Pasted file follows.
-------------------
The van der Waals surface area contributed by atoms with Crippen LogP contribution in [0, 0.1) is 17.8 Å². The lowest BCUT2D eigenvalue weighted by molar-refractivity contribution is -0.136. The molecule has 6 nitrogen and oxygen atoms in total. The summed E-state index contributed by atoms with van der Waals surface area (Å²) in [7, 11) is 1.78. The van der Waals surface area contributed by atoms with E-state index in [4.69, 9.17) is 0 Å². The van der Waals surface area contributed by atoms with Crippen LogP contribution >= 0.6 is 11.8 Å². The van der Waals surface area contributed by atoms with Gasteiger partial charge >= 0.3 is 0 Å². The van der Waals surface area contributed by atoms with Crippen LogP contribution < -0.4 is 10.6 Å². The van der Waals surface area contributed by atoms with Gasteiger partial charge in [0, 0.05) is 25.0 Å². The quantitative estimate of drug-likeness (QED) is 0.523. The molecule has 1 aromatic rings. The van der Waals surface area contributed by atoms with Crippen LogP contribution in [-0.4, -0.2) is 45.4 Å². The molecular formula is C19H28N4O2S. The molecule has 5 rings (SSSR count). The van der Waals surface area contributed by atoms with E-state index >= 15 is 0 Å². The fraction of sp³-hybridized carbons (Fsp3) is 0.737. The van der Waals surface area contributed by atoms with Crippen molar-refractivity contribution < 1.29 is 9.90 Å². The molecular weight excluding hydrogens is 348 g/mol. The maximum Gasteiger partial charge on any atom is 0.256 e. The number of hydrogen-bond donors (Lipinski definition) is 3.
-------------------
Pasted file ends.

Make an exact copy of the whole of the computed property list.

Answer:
The van der Waals surface area contributed by atoms with Crippen LogP contribution in [0, 0.1) is 17.8 Å². The lowest BCUT2D eigenvalue weighted by molar-refractivity contribution is -0.136. The molecule has 6 nitrogen and oxygen atoms in total. The summed E-state index contributed by atoms with van der Waals surface area (Å²) in [7, 11) is 1.78. The van der Waals surface area contributed by atoms with E-state index in [4.69, 9.17) is 0 Å². The van der Waals surface area contributed by atoms with Crippen LogP contribution >= 0.6 is 11.8 Å². The van der Waals surface area contributed by atoms with Gasteiger partial charge >= 0.3 is 0 Å². The van der Waals surface area contributed by atoms with Crippen LogP contribution < -0.4 is 10.6 Å². The van der Waals surface area contributed by atoms with Gasteiger partial charge in [0, 0.05) is 25.0 Å². The quantitative estimate of drug-likeness (QED) is 0.523. The molecule has 1 aromatic rings. The van der Waals surface area contributed by atoms with Crippen LogP contribution in [-0.4, -0.2) is 45.4 Å². The molecular formula is C19H28N4O2S. The molecule has 5 rings (SSSR count). The van der Waals surface area contributed by atoms with E-state index >= 15 is 0 Å². The fraction of sp³-hybridized carbons (Fsp3) is 0.737. The van der Waals surface area contributed by atoms with Crippen molar-refractivity contribution < 1.29 is 9.90 Å². The molecular weight excluding hydrogens is 348 g/mol. The maximum Gasteiger partial charge on any atom is 0.256 e. The number of hydrogen-bond donors (Lipinski definition) is 3.